Chilean President Michelle Bachelet; the First Vice-President, Minister of the Presidency and spokesperson for the government of Spain, María Teresa Fernández de la Vega; and the President of Ecuador, Rafael Correa, took part today in the inauguration in Quito of the 10th Regional Conference on Women in Latin America and the Caribbean, the region's leading intergovernmental forum for public policy analysis from a gender perspective. The Conference is convened by the Economic Commission for Latin America and the Caribbean (ECLAC), with support from the National Women's Council (Consejo Nacional de las Mujeres, CONAMU) of Ecuador.
The opening address was delivered by Ecuador's Minister of Foreign Relations, María Fernanda Espinosa, who highlighted the need for women to be present in all aspects of public life and noted that until Latin America takes responsibility for its 200 million poorest residents, neither equity nor democracy is possible.
In his address, ECLAC Executive Secretary José Luis Machinea stated that the two main issues of the Regional Conference - political participation and gender parity in decision-making processes at all levels; and women's contribution to the economy and social protection, especially in terms of unpaid work - are not only critical components of gender policy, "but also to sectoral policies and those that have impact on economic growth, poverty alleviation and social cohesion."
Machinea underscored the need for women to be represented in all spheres of decision-making. He highlighted the advances made in many countries in terms of women's presence in the Executive Branch and ministerial posts traditionally held by men.
The ECLAC Executive Secretary warned of the discrimination that women still face in the labour market. "The current sexual division of labour is a factor that clearly hinders progress towards equality," he said. "Policies that promote shared responsibility between men and women in caring for household members, especially children, must be formulated as a matter of priority, as well as the need for greater public action (by the State and business sector), in providing care for the sick, the elderly and the disabled."
The First Vice-President, Minister of the Presidency and spokesperson for the government of Spain, María Teresa Fernández de la Vega, expressed her government's support for all public policies to promote equality and autonomy for Latin American and Caribbean women.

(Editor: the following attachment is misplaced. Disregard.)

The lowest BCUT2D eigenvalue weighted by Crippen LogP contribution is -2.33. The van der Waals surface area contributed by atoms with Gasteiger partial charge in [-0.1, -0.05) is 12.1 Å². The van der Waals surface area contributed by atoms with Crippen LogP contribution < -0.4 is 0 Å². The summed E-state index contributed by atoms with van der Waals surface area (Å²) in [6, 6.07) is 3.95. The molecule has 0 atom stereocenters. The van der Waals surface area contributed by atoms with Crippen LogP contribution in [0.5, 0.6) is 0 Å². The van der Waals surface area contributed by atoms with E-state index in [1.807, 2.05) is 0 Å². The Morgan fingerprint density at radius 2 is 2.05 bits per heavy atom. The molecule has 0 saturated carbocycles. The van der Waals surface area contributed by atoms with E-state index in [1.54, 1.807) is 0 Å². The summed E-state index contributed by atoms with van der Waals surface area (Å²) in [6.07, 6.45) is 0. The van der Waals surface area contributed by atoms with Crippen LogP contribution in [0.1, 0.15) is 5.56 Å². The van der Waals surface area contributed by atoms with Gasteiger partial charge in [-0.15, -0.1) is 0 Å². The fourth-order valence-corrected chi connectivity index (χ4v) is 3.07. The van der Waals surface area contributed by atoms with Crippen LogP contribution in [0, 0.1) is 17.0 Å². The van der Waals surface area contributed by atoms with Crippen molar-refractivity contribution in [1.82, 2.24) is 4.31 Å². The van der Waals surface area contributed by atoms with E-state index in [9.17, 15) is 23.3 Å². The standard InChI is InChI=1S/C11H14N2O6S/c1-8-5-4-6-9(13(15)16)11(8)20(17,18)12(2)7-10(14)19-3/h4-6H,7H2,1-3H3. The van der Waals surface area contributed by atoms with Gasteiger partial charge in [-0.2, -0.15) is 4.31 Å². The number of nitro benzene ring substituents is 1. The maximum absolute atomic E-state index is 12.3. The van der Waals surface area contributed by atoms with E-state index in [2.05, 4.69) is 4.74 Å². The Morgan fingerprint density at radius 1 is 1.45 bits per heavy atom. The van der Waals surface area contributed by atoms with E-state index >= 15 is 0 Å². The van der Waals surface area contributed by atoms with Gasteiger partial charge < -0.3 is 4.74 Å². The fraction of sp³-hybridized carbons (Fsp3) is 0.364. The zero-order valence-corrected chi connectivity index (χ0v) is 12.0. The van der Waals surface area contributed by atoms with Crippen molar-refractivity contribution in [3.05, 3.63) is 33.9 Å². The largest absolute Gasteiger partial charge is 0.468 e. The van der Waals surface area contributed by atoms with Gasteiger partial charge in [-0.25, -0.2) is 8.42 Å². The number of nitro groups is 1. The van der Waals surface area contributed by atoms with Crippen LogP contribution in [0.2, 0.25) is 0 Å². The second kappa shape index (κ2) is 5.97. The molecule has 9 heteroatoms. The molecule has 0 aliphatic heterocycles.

Millions of women worldwide face the injustice of unequal treatment as second-class citizens because of their sex. "Today, the most visible and dramatic faces of inequality continue to be gender violence and the feminization of poverty," she said, adding that the issues under discussion at this Regional Conference constitute the foundations of a new social and economic development model for nations, "if we hope to build a just and dignified society."
Chilean President Michelle Bachelet spoke of the many ways in which women are still excluded in Latin America and in Chile, calling for continued efforts to achieve the victory of a more inclusive society.
"The greatest revolution of the 20th century is women's equality and entry into the professional and labour worlds, and the corresponding changes in family life," she stated.
President Bachelet stressed that women remain under-represented in politics. She used the occasion to make a series of announcements, including the presentation of draft legislation to that would require political parties to present a minimum number of women candidates to congressional and municipal elections. "When a woman enters politics, she changes. But when many women enter politics, it is the political arena that is transformed," the Chilean President said.
Bachelet announced proposals for greater public financial support of women candidates to office and incentives for political parties to put gender equality into practice among their adherents, through the balanced access to and exercise of posts and public responsibilities. She also announced the creation of a new pension for Chilean housewives, to be distributed as of next year.
"Equality cannot be simply a dream," said Bachelet. "Equality is built through women's tenacity and perseverance."
Ecuador's President Rafael Correa welcomed the delegations and reviewed the advances in gender equality made in that nation over recent months. He made special reference to the discrimination faced by domestic workers throughout Latin America, whose wages are far below those of other workers. "We cannot talk about development or social justice while this type of gender discrimination persists," he said.